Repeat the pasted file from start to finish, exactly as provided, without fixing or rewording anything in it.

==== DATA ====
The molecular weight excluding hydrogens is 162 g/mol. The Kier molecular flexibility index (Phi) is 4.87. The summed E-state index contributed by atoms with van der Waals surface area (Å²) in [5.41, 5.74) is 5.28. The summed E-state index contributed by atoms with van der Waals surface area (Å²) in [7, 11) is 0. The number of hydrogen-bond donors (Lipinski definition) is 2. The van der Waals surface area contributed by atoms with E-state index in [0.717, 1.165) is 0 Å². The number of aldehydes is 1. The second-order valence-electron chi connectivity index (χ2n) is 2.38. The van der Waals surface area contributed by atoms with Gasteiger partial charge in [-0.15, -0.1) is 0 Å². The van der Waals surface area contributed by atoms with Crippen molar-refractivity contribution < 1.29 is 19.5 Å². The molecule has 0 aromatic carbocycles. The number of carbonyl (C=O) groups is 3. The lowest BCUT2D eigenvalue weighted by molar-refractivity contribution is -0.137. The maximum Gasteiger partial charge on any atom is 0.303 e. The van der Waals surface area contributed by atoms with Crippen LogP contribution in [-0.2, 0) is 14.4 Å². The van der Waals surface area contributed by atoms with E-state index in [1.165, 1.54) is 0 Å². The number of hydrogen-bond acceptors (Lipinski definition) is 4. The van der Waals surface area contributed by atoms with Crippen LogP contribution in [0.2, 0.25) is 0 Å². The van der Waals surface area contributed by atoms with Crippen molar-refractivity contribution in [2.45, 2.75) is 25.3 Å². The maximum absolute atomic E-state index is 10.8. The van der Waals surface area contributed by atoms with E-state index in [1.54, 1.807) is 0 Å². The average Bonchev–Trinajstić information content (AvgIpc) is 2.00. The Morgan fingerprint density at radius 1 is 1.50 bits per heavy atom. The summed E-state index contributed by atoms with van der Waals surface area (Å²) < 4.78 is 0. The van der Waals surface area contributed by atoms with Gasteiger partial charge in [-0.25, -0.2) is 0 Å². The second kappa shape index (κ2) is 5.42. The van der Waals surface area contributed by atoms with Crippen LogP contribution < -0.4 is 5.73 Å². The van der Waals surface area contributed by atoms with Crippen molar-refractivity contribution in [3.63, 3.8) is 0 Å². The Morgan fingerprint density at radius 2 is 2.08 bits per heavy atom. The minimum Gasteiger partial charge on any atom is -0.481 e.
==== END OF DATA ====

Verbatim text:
The molecular weight excluding hydrogens is 162 g/mol. The Kier molecular flexibility index (Phi) is 4.87. The summed E-state index contributed by atoms with van der Waals surface area (Å²) in [5.41, 5.74) is 5.28. The summed E-state index contributed by atoms with van der Waals surface area (Å²) in [7, 11) is 0. The number of hydrogen-bond donors (Lipinski definition) is 2. The van der Waals surface area contributed by atoms with E-state index in [0.717, 1.165) is 0 Å². The number of aldehydes is 1. The second-order valence-electron chi connectivity index (χ2n) is 2.38. The van der Waals surface area contributed by atoms with Gasteiger partial charge in [-0.15, -0.1) is 0 Å². The van der Waals surface area contributed by atoms with Crippen molar-refractivity contribution < 1.29 is 19.5 Å². The molecule has 0 aromatic carbocycles. The number of carbonyl (C=O) groups is 3. The lowest BCUT2D eigenvalue weighted by molar-refractivity contribution is -0.137. The maximum Gasteiger partial charge on any atom is 0.303 e. The van der Waals surface area contributed by atoms with Crippen LogP contribution in [-0.2, 0) is 14.4 Å². The van der Waals surface area contributed by atoms with E-state index in [1.165, 1.54) is 0 Å². The number of hydrogen-bond acceptors (Lipinski definition) is 4. The van der Waals surface area contributed by atoms with Crippen LogP contribution in [0.2, 0.25) is 0 Å². The van der Waals surface area contributed by atoms with Crippen molar-refractivity contribution in [2.45, 2.75) is 25.3 Å². The maximum absolute atomic E-state index is 10.8. The van der Waals surface area contributed by atoms with E-state index in [1.54, 1.807) is 0 Å². The average Bonchev–Trinajstić information content (AvgIpc) is 2.00. The Morgan fingerprint density at radius 1 is 1.50 bits per heavy atom. The summed E-state index contributed by atoms with van der Waals surface area (Å²) < 4.78 is 0. The van der Waals surface area contributed by atoms with Gasteiger partial charge in [-0.25, -0.2) is 0 Å². The second kappa shape index (κ2) is 5.42. The van der Waals surface area contributed by atoms with Crippen LogP contribution < -0.4 is 5.73 Å². The van der Waals surface area contributed by atoms with Crippen molar-refractivity contribution in [3.63, 3.8) is 0 Å². The Morgan fingerprint density at radius 2 is 2.08 bits per heavy atom. The minimum Gasteiger partial charge on any atom is -0.481 e.